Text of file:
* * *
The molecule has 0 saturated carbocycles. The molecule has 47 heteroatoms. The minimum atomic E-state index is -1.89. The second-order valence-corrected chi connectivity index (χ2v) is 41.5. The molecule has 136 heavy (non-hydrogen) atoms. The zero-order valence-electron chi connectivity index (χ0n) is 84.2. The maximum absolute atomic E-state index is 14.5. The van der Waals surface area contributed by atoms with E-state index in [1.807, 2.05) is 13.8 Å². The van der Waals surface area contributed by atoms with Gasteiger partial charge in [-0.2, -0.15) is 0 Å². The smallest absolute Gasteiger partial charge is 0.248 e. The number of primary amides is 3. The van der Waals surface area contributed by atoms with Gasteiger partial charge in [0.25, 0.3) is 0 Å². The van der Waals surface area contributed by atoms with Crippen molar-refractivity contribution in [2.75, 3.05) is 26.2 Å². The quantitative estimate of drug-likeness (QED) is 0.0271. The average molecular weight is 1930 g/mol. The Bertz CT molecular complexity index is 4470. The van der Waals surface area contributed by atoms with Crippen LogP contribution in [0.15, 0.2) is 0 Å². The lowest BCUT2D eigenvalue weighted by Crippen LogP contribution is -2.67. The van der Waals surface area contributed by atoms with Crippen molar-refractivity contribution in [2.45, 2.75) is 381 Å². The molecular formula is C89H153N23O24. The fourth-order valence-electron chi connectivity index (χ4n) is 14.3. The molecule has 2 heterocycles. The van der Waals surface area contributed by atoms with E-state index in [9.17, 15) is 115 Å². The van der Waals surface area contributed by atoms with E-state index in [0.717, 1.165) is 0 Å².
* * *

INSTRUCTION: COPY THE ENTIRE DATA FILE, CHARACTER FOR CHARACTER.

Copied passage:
The molecule has 0 saturated carbocycles. The molecule has 47 heteroatoms. The minimum atomic E-state index is -1.89. The second-order valence-corrected chi connectivity index (χ2v) is 41.5. The molecule has 136 heavy (non-hydrogen) atoms. The zero-order valence-electron chi connectivity index (χ0n) is 84.2. The maximum absolute atomic E-state index is 14.5. The van der Waals surface area contributed by atoms with E-state index in [1.807, 2.05) is 13.8 Å². The van der Waals surface area contributed by atoms with Gasteiger partial charge in [-0.2, -0.15) is 0 Å². The smallest absolute Gasteiger partial charge is 0.248 e. The number of primary amides is 3. The van der Waals surface area contributed by atoms with Gasteiger partial charge in [0.25, 0.3) is 0 Å². The van der Waals surface area contributed by atoms with Crippen molar-refractivity contribution in [2.75, 3.05) is 26.2 Å². The quantitative estimate of drug-likeness (QED) is 0.0271. The average molecular weight is 1930 g/mol. The Bertz CT molecular complexity index is 4470. The van der Waals surface area contributed by atoms with Crippen LogP contribution in [0.15, 0.2) is 0 Å². The lowest BCUT2D eigenvalue weighted by Crippen LogP contribution is -2.67. The van der Waals surface area contributed by atoms with Crippen molar-refractivity contribution in [2.45, 2.75) is 381 Å². The molecular formula is C89H153N23O24. The fourth-order valence-electron chi connectivity index (χ4n) is 14.3. The molecule has 2 heterocycles. The van der Waals surface area contributed by atoms with E-state index in [9.17, 15) is 115 Å². The van der Waals surface area contributed by atoms with E-state index in [0.717, 1.165) is 0 Å².